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Review: Clickbait

Sophie Norton on why she would think twice before clicking on this new murder mystery again.

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Image Credit: Netflix

The original miniseries opens with the Glass Animals upbeat hit ‘Tangerine’ playing over shots of the main characters’ family home. Five minutes in and we’ve already seen a birthday dinner end in tears, a club scene complete with a broken phone, and an unknown pill seductively ingested on the kitchen floor with a yoghurt spoon. Our first impressions are: quirky young-adult drama featuring reassuringly-relatable characters and events. But boy, were we wrong.

The series comprises eight episodes, each of them showing the perspective of a different character. Beginning with ‘The Sister’, we follow Pia Brewer as she picks herself up from clubbing the night before and arrives at work, only to be shown a video posted online of her brother Nick looking scared and bloodied, holding a handwritten sign that declares: ‘I abuse women’. What follows is a race against the clock, with another handheld warning that ‘at 5 million views I die’, acknowledging the “internet equals danger” subtext, and acting as the initial circumstance that brings media attention to the video. Crime investigations take place, and we wait for the detectives to catch up with basic facts. The signs are in Nick’s handwriting. Nobody can reach him. And no, he doesn’t have a history of domestic abuse. In the age of the #MeToo movement, the TV industry has had its fair share of dramas (including another Netflix limited series, Unbelievable, from 2019). It’s a delicate subject matter, but here it feels like a superficial plot thickener, giving a mere illusion of a multifaceted storyline.

Unlike its precursors: films like David Fincher’s The Social Network, and more recent, well-received internet dramas like The Circle and The Social Dilemma, the accuracy of online existence felt off. Online communication is fundamental to the thriller’s plot development, yet the basic internet search browser, imitation dating websites, and even the online messaging conversations felt outdated and patronising in their simplicity (and don’t get me started on the cringe-worthy abbreviations used by Ethan, Nick’s eldest teenage son).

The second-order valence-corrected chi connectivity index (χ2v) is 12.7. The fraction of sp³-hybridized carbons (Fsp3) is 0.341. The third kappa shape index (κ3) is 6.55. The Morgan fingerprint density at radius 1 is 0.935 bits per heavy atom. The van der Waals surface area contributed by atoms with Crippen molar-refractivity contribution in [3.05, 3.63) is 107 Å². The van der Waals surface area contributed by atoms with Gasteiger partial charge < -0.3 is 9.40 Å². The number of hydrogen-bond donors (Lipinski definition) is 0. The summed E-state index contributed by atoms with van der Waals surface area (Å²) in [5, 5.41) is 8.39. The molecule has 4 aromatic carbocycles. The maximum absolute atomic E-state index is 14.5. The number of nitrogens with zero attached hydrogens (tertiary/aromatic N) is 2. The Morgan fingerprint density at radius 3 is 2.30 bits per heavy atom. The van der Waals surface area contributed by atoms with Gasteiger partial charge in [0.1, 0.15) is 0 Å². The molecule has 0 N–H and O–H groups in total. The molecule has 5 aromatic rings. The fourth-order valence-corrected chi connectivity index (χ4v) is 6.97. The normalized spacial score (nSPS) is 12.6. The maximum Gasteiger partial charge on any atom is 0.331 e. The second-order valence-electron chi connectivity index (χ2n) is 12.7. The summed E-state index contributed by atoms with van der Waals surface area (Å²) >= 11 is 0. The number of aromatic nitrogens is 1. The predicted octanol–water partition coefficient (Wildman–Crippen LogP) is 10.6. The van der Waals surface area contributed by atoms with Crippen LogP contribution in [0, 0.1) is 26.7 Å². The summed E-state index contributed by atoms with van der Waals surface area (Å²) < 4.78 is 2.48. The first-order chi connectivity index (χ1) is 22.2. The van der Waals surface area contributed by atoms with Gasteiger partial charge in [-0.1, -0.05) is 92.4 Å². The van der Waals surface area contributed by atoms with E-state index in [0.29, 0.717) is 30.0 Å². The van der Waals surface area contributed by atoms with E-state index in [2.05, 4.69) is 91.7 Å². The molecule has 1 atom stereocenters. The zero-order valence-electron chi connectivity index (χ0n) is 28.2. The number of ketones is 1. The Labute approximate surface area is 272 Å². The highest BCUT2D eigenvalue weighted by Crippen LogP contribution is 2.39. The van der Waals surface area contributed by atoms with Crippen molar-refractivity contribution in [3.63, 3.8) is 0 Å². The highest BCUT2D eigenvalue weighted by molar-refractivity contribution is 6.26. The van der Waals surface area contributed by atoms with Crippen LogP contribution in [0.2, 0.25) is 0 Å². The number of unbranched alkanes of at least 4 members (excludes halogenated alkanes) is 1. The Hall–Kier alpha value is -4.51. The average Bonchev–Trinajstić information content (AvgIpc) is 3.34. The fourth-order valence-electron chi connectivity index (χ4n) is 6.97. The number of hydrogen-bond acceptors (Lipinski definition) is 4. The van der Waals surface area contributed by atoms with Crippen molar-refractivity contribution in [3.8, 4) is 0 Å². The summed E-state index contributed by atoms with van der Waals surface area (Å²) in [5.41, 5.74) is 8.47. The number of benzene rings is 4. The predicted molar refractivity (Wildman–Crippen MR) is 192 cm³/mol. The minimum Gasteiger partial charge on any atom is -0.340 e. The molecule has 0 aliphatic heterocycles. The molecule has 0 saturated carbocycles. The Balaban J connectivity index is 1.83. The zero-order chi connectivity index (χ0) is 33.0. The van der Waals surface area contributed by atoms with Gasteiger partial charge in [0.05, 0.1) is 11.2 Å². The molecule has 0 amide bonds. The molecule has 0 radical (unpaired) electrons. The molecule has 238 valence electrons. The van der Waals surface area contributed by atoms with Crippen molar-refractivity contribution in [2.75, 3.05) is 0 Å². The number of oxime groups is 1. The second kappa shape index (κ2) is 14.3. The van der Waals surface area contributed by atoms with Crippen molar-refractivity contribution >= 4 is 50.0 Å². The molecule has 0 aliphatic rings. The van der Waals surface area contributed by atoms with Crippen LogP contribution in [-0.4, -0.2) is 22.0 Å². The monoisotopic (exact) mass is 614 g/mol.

It’s an attractive cast, with Adrian Grenier playing central character Nick, and Zoe Kazan and Betty Gabriel as his sister and wife respectively, both of whom like Nick more than each other, and so have to overcome their differences in order to help with the case. Kazan is well-suited to the young, attractive central character role, having previously starred in rom-coms like The Big Sick and What If?. Her punky and headstrong character, Pia, seems the most likely candidate to ignore police protocol and dive into the case herself - which she does, but only to an extent.

I’m a sucker for a whodunnit with a good plot twist and that was exactly what I was given. If anything, Netflix’s downfall was containing the storyline to a short miniseries that exhausts all main narrative possibilities, but fails to follow the tantalising subplots that were dropped in our laps then left to die with no follow-through.

Examples of this begin before the main plotline is introduced, when Pia matches with Detective Roshan Amiri on a dating website, although his profile identifies him under a different name. Pia later comes face-to-face with Amiri when he is assigned to her brother’s case. Cue the sexual tension. However, with the exception of some awkward almost-interactions and an unprofessional volume of phone calls exchanged between them, the relationship remains in the grey zone. Static, boring: either way, there’s no development. Ignoring that failed subplot, Amiri’s use of an online pseudonym sets the pretense for a lot of the action to come. Or it could have, if the writers had made it a bigger focus, by exploring the effects on his relationship with Pia, or even his own self.

Without the addition of any fully-formed subplot the thriller remains simply that; a two-dimensional (and frankly unrealistic) tale of the woes and dangers of the internet when misused. As the subject was killed off pretty early on, there was also no room for a redemption arc and, if anything, what really stuck with me was how quickly his friends and family were to write him off. By the end of it, I felt sorry for the bloke.

Each episode began with the promise of a new backstory, but I think Australian creators Tony Ayres and Christian White had bitten off more than they could chew. You'd expect complex backstories complete with suspicious behaviour and ulterior motives to accompany the range of narrators, yet each one was cut short before it had time to properly begin. The red herrings were believable at first, but became tenuous at best, with references that made you want to kick the screen in frustration at the characters’ obliviousness. When all is said and done, the experience lived up to its name - another Netflix series that I’ll think twice about before clicking on again.

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